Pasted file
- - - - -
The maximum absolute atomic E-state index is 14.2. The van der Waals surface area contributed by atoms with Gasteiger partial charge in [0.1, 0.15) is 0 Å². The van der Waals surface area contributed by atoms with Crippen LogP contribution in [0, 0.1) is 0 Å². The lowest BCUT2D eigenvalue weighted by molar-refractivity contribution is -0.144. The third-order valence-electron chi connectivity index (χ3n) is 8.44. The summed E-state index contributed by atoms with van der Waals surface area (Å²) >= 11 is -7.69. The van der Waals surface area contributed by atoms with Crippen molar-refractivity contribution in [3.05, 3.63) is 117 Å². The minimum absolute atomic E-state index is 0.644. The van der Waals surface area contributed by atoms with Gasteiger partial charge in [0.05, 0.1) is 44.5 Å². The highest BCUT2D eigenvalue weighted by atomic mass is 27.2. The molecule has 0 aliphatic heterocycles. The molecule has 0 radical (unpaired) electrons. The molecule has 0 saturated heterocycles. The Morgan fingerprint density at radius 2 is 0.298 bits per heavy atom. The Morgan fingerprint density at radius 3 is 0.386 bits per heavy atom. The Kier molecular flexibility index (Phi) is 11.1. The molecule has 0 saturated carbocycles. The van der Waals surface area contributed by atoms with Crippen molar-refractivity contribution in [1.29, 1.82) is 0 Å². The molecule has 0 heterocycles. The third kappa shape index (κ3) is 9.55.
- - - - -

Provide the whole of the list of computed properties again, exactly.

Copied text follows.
The maximum absolute atomic E-state index is 14.2. The van der Waals surface area contributed by atoms with Gasteiger partial charge in [0.1, 0.15) is 0 Å². The van der Waals surface area contributed by atoms with Crippen LogP contribution in [0, 0.1) is 0 Å². The lowest BCUT2D eigenvalue weighted by molar-refractivity contribution is -0.144. The third-order valence-electron chi connectivity index (χ3n) is 8.44. The summed E-state index contributed by atoms with van der Waals surface area (Å²) >= 11 is -7.69. The van der Waals surface area contributed by atoms with Crippen molar-refractivity contribution in [3.05, 3.63) is 117 Å². The minimum absolute atomic E-state index is 0.644. The van der Waals surface area contributed by atoms with Gasteiger partial charge in [0.05, 0.1) is 44.5 Å². The highest BCUT2D eigenvalue weighted by atomic mass is 27.2. The molecule has 0 aliphatic heterocycles. The molecule has 0 radical (unpaired) electrons. The molecule has 0 saturated heterocycles. The Morgan fingerprint density at radius 2 is 0.298 bits per heavy atom. The Morgan fingerprint density at radius 3 is 0.386 bits per heavy atom. The Kier molecular flexibility index (Phi) is 11.1. The molecule has 0 saturated carbocycles. The van der Waals surface area contributed by atoms with Crippen molar-refractivity contribution in [1.29, 1.82) is 0 Å². The molecule has 0 heterocycles. The third kappa shape index (κ3) is 9.55.